This HOT topic for college undergraduates is getting trendy also among young school students. The new online education cum fashion [atleast for some time, I would say] can be considered a revolutionary breakthrough for education sector. But the question is: Will it be as promising as it sound? I guess, no-one has the answer except future. But we, for sure, can discuss its pros to justify all the hype and cons to see if there are any holes to fill.
First, lets talk on PROS:
1) May put some breaks on sky-high tuition costs of our leading world-class education centers.
2) World’s top institutions’ [Harvard/ Stanford/ Berkeley, etc] course material/ video lectures would now be in everyone’s reach.
3) Students don’t have to invest 4 years [which I consider too much, even if it is for high quality education] of their life in/on one institution and may focus more on hands-on industry learning. Hence, they will be more productive and sharper.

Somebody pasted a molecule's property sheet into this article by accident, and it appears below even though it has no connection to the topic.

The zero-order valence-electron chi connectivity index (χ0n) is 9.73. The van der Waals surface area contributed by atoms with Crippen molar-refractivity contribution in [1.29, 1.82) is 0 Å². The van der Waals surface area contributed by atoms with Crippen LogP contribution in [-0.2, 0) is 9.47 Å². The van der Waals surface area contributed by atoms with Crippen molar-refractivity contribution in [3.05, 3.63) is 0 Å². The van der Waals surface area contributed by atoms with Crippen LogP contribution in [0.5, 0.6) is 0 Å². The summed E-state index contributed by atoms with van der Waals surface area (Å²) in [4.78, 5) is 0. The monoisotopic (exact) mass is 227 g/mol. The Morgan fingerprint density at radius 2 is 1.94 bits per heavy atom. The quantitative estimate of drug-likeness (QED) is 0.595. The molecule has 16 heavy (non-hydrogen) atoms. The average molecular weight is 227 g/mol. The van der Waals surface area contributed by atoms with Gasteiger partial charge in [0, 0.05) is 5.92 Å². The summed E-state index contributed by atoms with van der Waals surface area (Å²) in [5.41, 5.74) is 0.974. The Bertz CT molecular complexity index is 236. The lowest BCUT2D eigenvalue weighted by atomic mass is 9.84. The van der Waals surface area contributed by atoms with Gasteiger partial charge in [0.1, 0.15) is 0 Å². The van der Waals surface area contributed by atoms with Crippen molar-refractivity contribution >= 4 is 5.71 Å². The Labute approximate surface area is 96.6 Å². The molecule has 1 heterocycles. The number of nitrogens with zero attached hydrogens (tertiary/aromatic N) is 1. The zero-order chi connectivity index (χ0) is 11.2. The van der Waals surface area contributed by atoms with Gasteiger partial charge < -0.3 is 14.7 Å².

4) College faculty and administration have to come up with better course structure to enhance their reputation and to attract students.
5) Parents’ debt may decrease sharply thus helping them to invest in other important issues.
6) “Educational” savings could be invested into other requirements to ensure a good quality life, which would also boost consumer market.
7) It, for sure [in my view], will cause complete downfall of coaching cum business centers.
Now look at some CONS:
1) Market entry in education sector may become explicitly tough, which in return may lead to monopoly by few institutions.
2) Learnings about human relations/cultures will be very limited.
3) Some health related issues can also arise as students will spend most of their time in front of a desktop, tablet, laptop, etc.
4) May hit people who want to(are) seek(ing) teaching as a career.
5) Parents will play two roles: a parent and a teacher. And this clearly suggest that they have to bear more pressure.
Often, it’s not about becoming a new person, but becoming the person you were meant to be, and already are, but don’t know how to be.
― Heath L. Buckmaster
P.S: This particular blog is inspired by HBR article on future education